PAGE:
HZ: Well, I think that an artist might think that it might corrupt or diminish her art, that she would not be free to express herself in the way she wants to. It would somehow distort, aesthetically, her art. The writer might believe that if he writes political things, it might come out sounding like agitprop, that it would lose the aesthetic quality of good writing. And, of course, there are examples of that. There are people whose politics so overwhelm their art that the artistry is lost in the process. But it’s not inevitable.
Then, of course, there are professional fears. By professional fears I mean fears that you will be marginalized. Because, in our society, as soon as you step outside of the boundaries, you risk your job; you risk your reputation. If you’re in the arts, and you use your music to make a statement, you risk the possibility that the corporations that control the airwaves will try to punish you. I mean, look at what happened to the Dixie Chicks when they spoke out against the war. Suddenly they found that Clearchannel, which controls 1,000 radio stations in the country, was giving orders not to play their music. So, an artist takes risks professionally by speaking out against the war. It takes special courage on the part of artists to do that.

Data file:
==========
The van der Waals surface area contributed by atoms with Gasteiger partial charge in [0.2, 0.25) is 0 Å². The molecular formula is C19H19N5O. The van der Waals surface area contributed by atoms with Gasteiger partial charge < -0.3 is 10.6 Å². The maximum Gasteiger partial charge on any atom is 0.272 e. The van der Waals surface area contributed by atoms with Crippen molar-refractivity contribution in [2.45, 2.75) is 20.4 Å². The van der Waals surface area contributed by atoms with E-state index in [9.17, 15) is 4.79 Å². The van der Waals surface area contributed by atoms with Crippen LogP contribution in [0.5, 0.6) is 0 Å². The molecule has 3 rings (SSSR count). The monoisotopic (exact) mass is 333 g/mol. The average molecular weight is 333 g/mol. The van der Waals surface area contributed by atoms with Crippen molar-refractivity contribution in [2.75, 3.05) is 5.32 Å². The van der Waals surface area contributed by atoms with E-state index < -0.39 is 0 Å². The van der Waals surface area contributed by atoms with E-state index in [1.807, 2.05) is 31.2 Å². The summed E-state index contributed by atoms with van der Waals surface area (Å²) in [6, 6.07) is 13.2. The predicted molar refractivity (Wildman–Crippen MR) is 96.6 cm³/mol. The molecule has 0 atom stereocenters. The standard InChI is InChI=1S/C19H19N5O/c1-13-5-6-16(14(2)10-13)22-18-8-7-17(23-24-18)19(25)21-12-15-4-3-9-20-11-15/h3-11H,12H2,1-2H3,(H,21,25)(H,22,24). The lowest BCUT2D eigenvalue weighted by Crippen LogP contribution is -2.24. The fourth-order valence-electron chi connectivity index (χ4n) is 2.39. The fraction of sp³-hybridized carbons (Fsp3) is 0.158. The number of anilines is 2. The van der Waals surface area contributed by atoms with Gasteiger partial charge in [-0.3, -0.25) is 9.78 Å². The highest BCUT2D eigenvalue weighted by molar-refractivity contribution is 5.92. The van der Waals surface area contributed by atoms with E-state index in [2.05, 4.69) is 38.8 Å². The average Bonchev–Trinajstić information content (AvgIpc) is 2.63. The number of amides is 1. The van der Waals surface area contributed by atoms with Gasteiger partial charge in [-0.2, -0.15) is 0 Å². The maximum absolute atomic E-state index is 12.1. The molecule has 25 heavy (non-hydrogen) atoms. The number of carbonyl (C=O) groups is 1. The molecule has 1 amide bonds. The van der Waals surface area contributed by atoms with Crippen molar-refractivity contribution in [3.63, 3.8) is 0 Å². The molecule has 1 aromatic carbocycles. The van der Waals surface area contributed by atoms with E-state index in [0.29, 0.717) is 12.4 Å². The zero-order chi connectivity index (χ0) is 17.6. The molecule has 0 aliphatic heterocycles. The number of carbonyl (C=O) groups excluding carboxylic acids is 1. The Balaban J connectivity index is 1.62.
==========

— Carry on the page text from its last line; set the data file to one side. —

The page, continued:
CLAMOR: Commercial success is often pitted against artistic and political integrity, and many artists have been accused of compromising their core values to reach a broader audience. Some see this as betraying the movement, while others see it as a strategic move. Is there such a thing as selling out?